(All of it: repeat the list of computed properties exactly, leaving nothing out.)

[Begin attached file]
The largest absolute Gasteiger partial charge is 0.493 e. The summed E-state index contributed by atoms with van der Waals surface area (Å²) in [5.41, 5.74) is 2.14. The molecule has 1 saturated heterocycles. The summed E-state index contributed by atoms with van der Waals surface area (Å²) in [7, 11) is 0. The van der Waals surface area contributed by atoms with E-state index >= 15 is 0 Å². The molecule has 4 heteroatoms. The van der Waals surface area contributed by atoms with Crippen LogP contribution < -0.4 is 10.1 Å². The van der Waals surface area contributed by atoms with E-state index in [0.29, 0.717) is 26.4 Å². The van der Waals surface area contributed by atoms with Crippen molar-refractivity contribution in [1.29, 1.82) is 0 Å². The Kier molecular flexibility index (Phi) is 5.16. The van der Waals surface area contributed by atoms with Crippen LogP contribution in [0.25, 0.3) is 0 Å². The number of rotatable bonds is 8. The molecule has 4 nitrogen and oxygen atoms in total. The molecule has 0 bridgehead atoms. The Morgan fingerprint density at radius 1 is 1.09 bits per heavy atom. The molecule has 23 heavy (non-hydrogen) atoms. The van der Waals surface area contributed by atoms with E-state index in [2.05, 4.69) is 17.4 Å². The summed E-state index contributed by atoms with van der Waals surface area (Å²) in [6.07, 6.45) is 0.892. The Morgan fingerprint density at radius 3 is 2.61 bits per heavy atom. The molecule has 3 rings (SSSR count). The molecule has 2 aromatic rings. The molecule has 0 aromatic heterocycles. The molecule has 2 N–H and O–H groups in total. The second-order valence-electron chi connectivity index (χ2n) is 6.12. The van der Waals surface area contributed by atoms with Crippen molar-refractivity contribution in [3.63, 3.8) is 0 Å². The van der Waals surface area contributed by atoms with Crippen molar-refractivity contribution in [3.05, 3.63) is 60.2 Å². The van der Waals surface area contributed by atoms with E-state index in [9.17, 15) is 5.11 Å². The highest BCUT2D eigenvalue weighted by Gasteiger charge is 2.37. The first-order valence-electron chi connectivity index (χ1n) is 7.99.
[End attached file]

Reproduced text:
The largest absolute Gasteiger partial charge is 0.493 e. The summed E-state index contributed by atoms with van der Waals surface area (Å²) in [5.41, 5.74) is 2.14. The molecule has 1 saturated heterocycles. The summed E-state index contributed by atoms with van der Waals surface area (Å²) in [7, 11) is 0. The van der Waals surface area contributed by atoms with E-state index >= 15 is 0 Å². The molecule has 4 heteroatoms. The van der Waals surface area contributed by atoms with Crippen LogP contribution < -0.4 is 10.1 Å². The van der Waals surface area contributed by atoms with E-state index in [0.29, 0.717) is 26.4 Å². The van der Waals surface area contributed by atoms with Crippen molar-refractivity contribution in [1.29, 1.82) is 0 Å². The Kier molecular flexibility index (Phi) is 5.16. The van der Waals surface area contributed by atoms with Crippen LogP contribution in [0.25, 0.3) is 0 Å². The number of rotatable bonds is 8. The molecule has 4 nitrogen and oxygen atoms in total. The molecule has 0 bridgehead atoms. The Morgan fingerprint density at radius 1 is 1.09 bits per heavy atom. The molecule has 23 heavy (non-hydrogen) atoms. The van der Waals surface area contributed by atoms with E-state index in [2.05, 4.69) is 17.4 Å². The summed E-state index contributed by atoms with van der Waals surface area (Å²) in [6.07, 6.45) is 0.892. The Morgan fingerprint density at radius 3 is 2.61 bits per heavy atom. The molecule has 3 rings (SSSR count). The molecule has 2 aromatic rings. The molecule has 0 aromatic heterocycles. The molecule has 2 N–H and O–H groups in total. The second-order valence-electron chi connectivity index (χ2n) is 6.12. The van der Waals surface area contributed by atoms with Crippen molar-refractivity contribution in [3.63, 3.8) is 0 Å². The van der Waals surface area contributed by atoms with Crippen molar-refractivity contribution in [3.05, 3.63) is 60.2 Å². The van der Waals surface area contributed by atoms with E-state index in [9.17, 15) is 5.11 Å². The highest BCUT2D eigenvalue weighted by Gasteiger charge is 2.37. The first-order valence-electron chi connectivity index (χ1n) is 7.99.